Mind-Body Exercise Improves Health-Related QoL in Patients with Fibromyalgia

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"Fibromyalgia is best managed as a chronic condition, with non-pharmacological therapies as the primary treatment and medications as an adjunct to symptom relief.”

Although previous research has highlighted the benefits of exercise interventions on managing the symptoms in patients with fibromyalgia syndrome (FMS), mind-body exercise was shown to be the most effective exercise strategy to improve health-related quality of life (HRQoL) in this patient population, according to a study published in Dove Press.1 Individualized exercise plans, designed with symptoms and accessibility in mind, are encouraged.

“FMS can be lifelong, and medical therapy is of limited value due to the diversity of pathogenesis and concerns about side effects,” investigators emphasized. “In the long term, FMS is best managed as a chronic condition, with non-pharmacological therapies as the primary treatment and medications as an adjunct to symptom relief.”

Randomized clinical trials (RCTs) evaluating the impact of exercise on health parameters in adults with FMS were identified in databases such as the Cochrane Register of Clinical Trials, Embase, Medline, and National Institutes of Health (NIH) A frequentist network meta-analyses (NMA) was conducted to rank the effects of various interventions based on P-scores and the certainty of evidence was determined. The primary outcome was HRQoL after exercise intervention, measured by the Fibromyalgia Impact Questionnaire (FIQ). Secondary outcomes included anxiety, depression, sleep, and pain after intervention, using the Hospital Anxiety and Depression Scale (HADS), Beck Depression Inventory (BDI), Pittsburgh Sleep Quality Index (HSQI), and Visual Analogue Scale (VAS), respectively.

Eligible RCTs included adults with FMS, research focusing on either exercise and a control group or comparing 2 different treatments, and studies with comparable baseline data across groups with quantitative outcome data post-intervention. Physical exercise interventions were categorized as aerobic exercise, mind-body exercise, strength or resistance exercise, stretching exercise, sensorimotor training, and whole body vibration.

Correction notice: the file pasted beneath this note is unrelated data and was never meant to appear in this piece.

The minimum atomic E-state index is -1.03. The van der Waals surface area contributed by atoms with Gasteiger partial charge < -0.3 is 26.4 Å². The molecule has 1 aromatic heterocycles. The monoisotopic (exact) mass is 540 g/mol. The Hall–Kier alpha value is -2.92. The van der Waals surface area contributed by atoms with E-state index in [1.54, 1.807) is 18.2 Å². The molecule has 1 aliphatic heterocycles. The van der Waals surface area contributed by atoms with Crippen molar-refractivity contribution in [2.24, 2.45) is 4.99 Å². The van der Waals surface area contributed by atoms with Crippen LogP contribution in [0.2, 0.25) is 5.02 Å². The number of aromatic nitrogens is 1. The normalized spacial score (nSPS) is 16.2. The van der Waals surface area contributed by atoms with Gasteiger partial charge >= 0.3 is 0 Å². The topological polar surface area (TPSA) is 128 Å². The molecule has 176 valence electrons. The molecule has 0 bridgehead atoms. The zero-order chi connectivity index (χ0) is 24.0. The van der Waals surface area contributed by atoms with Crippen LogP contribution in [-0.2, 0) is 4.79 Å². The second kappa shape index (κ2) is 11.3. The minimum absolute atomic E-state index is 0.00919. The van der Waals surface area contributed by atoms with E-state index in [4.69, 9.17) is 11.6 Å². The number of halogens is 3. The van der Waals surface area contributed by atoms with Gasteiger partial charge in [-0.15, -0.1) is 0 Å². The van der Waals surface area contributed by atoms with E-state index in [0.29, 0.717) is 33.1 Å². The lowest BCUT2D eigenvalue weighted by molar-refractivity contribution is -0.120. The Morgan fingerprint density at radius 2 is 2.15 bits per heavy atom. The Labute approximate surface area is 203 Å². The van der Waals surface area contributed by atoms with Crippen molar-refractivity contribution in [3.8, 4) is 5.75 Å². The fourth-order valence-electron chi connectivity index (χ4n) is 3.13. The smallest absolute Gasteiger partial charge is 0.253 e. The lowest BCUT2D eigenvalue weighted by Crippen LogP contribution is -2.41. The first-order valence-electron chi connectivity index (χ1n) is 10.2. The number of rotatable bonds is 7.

In total, 57 RCTs, comprised of 3319 participants (n = 2961 after loss of follow-up exclusion) and 9 interventions, were identified. Most (93.8%) of participants were women and the average age ranged from 35 to 59.3 years.

Mind-body exercise intervention was associated with the lowest FIQ score when compared with all included treatments (standardized mean difference [SMD], − 12.12; 95% CI, − 15.79 to − 8.45). Whole body vibration therapy was shown to improve sleep quality (SMD, − 6.95; 95% CI, − 10.03 to − 3.87) and improve depression (SMD, − 10.44; 95% CI, − 22.00 to 1.12), pool-based aerobic exercise effectively eased anxiety (SMD, − 4.83; 95% CI, − 7.47 to − 2.19), and sensorimotor training was linked to minimal pain scores when compared with usual care (SMD, − 1.81; 95% CI, − 2.81 to − 0.82).

Intensity, frequency, and duration of exercise, which varied among studies, were not analyzed, thus limiting the study. Additionally, only age and sex baseline characteristics were included. No consensus could be made on the optimal follow-up period post-interventions and the tools used to determine efficacy varied among studies.

“This study can be used as a reference for clinicians to prescribe personalized exercise for FMS patients, that is, the choice in terms of exercise recommendations should be informed by evidence, but other factors such as barriers to engagement and accessibility also have to be recognized,” investigators concluded. “In the future, further studies are needed to confirm the reliability of the conclusions of this study. In addition, it is important to determine the most appropriate exercise variables (intensity, frequency, and duration) to achieve the best results for quality of life.”


Zhang KD, Wang LY, Zhang ZH, et al. Effect of Exercise Interventions on Health-Related Quality of Life in Patients with Fibromyalgia Syndrome: A Systematic Review and Network Meta-Analysis. J Pain Res. 2022;15:3639-3656. Published 2022 Nov 22. doi:10.2147/JPR.S384215